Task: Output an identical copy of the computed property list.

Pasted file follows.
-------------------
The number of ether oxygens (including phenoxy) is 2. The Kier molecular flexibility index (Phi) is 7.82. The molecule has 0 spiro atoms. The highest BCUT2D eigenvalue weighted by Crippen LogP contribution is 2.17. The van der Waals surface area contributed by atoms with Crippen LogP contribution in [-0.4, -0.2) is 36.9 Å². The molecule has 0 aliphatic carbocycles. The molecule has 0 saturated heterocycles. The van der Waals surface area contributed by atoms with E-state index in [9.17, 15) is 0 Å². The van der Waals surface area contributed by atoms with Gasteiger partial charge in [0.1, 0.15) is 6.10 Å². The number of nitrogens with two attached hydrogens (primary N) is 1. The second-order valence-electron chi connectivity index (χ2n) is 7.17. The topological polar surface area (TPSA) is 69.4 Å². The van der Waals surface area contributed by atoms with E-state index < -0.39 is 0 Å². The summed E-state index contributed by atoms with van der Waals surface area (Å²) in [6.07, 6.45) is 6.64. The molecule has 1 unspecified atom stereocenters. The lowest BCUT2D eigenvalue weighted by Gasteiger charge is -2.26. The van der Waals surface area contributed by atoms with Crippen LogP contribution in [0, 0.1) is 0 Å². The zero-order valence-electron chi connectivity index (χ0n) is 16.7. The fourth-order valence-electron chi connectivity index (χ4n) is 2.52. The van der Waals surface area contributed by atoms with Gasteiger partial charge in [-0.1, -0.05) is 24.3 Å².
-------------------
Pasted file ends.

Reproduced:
The number of ether oxygens (including phenoxy) is 2. The Kier molecular flexibility index (Phi) is 7.82. The molecule has 0 spiro atoms. The highest BCUT2D eigenvalue weighted by Crippen LogP contribution is 2.17. The van der Waals surface area contributed by atoms with Crippen LogP contribution in [-0.4, -0.2) is 36.9 Å². The molecule has 0 aliphatic carbocycles. The molecule has 0 saturated heterocycles. The van der Waals surface area contributed by atoms with E-state index in [9.17, 15) is 0 Å². The van der Waals surface area contributed by atoms with Gasteiger partial charge in [0.1, 0.15) is 6.10 Å². The number of nitrogens with two attached hydrogens (primary N) is 1. The second-order valence-electron chi connectivity index (χ2n) is 7.17. The topological polar surface area (TPSA) is 69.4 Å². The van der Waals surface area contributed by atoms with E-state index < -0.39 is 0 Å². The summed E-state index contributed by atoms with van der Waals surface area (Å²) in [6.07, 6.45) is 6.64. The molecule has 1 unspecified atom stereocenters. The lowest BCUT2D eigenvalue weighted by Gasteiger charge is -2.26. The van der Waals surface area contributed by atoms with Crippen LogP contribution in [0, 0.1) is 0 Å². The zero-order valence-electron chi connectivity index (χ0n) is 16.7. The fourth-order valence-electron chi connectivity index (χ4n) is 2.52. The van der Waals surface area contributed by atoms with Gasteiger partial charge in [-0.1, -0.05) is 24.3 Å².